Aaron Posner

Playwright Aaron Posner wrote "Life Sucks," running March 27-April 14 in the Playhouse. 

Playwright and director Aaron Posner came to theater first as a reader.

“I loved stories,” said Posner, who was born in Madison and raised in Eugene, Oregon. “I wanted to live in the stories, and I found a way to do that.”

A look at his artistic output — reinterpretations of Shakespeare and Chekhov, adaptations of Chaim Potok’s “The Chosen” and “My Name is Asher Lev,” a new take on Vonnegut — and the influence of the classics is clear.

“Life Sucks,” inspired by Chekhov, opens Thursday in Overture Center’s Playhouse. It’s the final play in Forward Theater’s 10th anniversary season and the second of three Chekhov-inspired plays Posner had premiere between 2013 and 2017.  

“Stupid F-ing Bird” (locally at University Theatre in 2016) was based on “The Seagull.” “No Sisters” was inspired by “Three Sisters.” “Life Sucks” is his “Uncle Vanya” play, with the a similar disillusioned title character, the pompous professor and his “trophy” wife, a quiet young woman in love with a doctor who doesn’t notice her, and all the rest.

Looking back to find stories, Posner said, is nothing new.

“There’s a famous adapter of literature you may have heard of named Shakespeare,” said Posner, who’s currently at work on a new play inspired by Sophocles. “All he did was go backwards and steal history, steal other people’s plays and short stories. It’s a long and glorious tradition of artists joyfully stealing from each other.”

Posner spoke to the Cap Times from Washington, D.C., where his new play “JQA,” about John Quincy Adams, opened in previews on March 1 at Arena Stage. He’ll be in Madison this weekend for a free public chat, set for 1 p.m. Saturday, March 30, in the Playhouse, 201 State St.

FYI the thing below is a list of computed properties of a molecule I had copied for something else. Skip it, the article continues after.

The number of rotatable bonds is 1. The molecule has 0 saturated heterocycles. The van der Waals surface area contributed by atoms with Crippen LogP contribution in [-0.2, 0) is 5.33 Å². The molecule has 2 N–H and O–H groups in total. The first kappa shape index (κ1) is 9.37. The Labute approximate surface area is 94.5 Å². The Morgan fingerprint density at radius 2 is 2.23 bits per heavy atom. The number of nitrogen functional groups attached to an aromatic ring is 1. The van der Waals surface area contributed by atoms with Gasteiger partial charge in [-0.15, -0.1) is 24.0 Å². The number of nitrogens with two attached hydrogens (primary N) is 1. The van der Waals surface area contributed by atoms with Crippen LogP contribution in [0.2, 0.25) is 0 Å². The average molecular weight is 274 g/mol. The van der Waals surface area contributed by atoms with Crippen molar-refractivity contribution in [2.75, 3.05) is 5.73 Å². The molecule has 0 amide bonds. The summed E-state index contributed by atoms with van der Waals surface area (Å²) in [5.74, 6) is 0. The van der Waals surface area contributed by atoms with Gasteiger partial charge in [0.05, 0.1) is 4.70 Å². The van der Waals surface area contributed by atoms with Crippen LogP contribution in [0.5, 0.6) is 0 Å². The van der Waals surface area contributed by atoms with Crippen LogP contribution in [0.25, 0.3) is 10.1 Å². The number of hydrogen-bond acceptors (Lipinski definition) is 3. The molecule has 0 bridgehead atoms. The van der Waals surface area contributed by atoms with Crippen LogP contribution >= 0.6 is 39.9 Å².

The language in your plays is very specific and sometimes profane. Why is that language important to the tone of the show and your type of humor?

I suppose if I was really a better writer maybe I wouldn’t swear so much! It’s the way I think people speak, it’s what I hear in the world particularly when people are in extremis. Every day in a Shakespeare play is THE day of your life, one or two or three days that will completely change your life. If you’re looking at characters in extreme situations, in a contemporary world, even people who don’t swear often swear.

I was told last night there’s 12 f---s in "JQA" which I thought was quite mild, that in a historical thing about the founding fathers there’s only 12 f---s in there.

When I wrote “Stupid F-ing Bird” the title was the first thing that I wrote. Having that be the title it gave me permission to do anything I wanted in the play because I thought, well, no one can complain about this. If you go see a play with this title and don't like it that's on you. 

That is me elbowing room. I’m interested in creating plays I want to see, plays that speak to me and are hard and complicated and psychological and true and messy. That world includes profanity. I claim the space here to say the truth as I see it, or talk about things that are important to me, and if that’s not something you’re interested in this is probably not the play for you.

The characters in “Life Sucks” stay in character but they also talk directly to the audience. Why?

I was never very interested in the fourth wall. I believe that we all know that we’re at a play. You walk in, you buy a ticket, you sit in a theater seat, you don’t think, “Oh, look who just happened to wander onto the stage I’ll see what they’re doing for a while.”